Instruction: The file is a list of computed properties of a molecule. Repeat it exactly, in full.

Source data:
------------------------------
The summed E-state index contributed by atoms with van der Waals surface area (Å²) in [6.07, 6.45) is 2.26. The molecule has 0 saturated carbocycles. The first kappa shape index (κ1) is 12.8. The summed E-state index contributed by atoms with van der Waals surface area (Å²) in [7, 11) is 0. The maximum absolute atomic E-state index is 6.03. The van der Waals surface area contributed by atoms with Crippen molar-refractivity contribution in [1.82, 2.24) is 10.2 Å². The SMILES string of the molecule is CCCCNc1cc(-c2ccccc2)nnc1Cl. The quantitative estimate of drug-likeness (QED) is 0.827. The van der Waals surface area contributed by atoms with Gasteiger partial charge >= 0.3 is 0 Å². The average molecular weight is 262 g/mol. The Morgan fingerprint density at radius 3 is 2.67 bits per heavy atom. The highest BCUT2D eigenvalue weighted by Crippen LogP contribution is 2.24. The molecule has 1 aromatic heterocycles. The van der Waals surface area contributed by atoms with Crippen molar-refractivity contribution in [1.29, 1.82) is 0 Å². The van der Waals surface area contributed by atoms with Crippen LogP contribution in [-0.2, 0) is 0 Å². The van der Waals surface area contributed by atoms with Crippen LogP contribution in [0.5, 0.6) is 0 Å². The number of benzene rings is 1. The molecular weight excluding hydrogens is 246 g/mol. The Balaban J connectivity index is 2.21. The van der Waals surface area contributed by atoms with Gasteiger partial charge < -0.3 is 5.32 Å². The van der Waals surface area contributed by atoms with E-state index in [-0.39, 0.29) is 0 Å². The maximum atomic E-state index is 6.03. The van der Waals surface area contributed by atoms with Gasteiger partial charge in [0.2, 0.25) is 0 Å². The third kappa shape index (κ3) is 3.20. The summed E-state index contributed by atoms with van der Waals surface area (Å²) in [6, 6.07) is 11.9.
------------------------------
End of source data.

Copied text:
The summed E-state index contributed by atoms with van der Waals surface area (Å²) in [6.07, 6.45) is 2.26. The molecule has 0 saturated carbocycles. The first kappa shape index (κ1) is 12.8. The summed E-state index contributed by atoms with van der Waals surface area (Å²) in [7, 11) is 0. The maximum absolute atomic E-state index is 6.03. The van der Waals surface area contributed by atoms with Crippen molar-refractivity contribution in [1.82, 2.24) is 10.2 Å². The SMILES string of the molecule is CCCCNc1cc(-c2ccccc2)nnc1Cl. The quantitative estimate of drug-likeness (QED) is 0.827. The van der Waals surface area contributed by atoms with Gasteiger partial charge >= 0.3 is 0 Å². The average molecular weight is 262 g/mol. The Morgan fingerprint density at radius 3 is 2.67 bits per heavy atom. The highest BCUT2D eigenvalue weighted by Crippen LogP contribution is 2.24. The molecule has 1 aromatic heterocycles. The van der Waals surface area contributed by atoms with Crippen molar-refractivity contribution in [1.29, 1.82) is 0 Å². The van der Waals surface area contributed by atoms with Crippen LogP contribution in [-0.2, 0) is 0 Å². The van der Waals surface area contributed by atoms with Crippen LogP contribution in [0.5, 0.6) is 0 Å². The number of benzene rings is 1. The molecular weight excluding hydrogens is 246 g/mol. The Balaban J connectivity index is 2.21. The van der Waals surface area contributed by atoms with Gasteiger partial charge < -0.3 is 5.32 Å². The van der Waals surface area contributed by atoms with E-state index in [-0.39, 0.29) is 0 Å². The maximum atomic E-state index is 6.03. The van der Waals surface area contributed by atoms with Gasteiger partial charge in [0.2, 0.25) is 0 Å². The third kappa shape index (κ3) is 3.20. The summed E-state index contributed by atoms with van der Waals surface area (Å²) in [6, 6.07) is 11.9.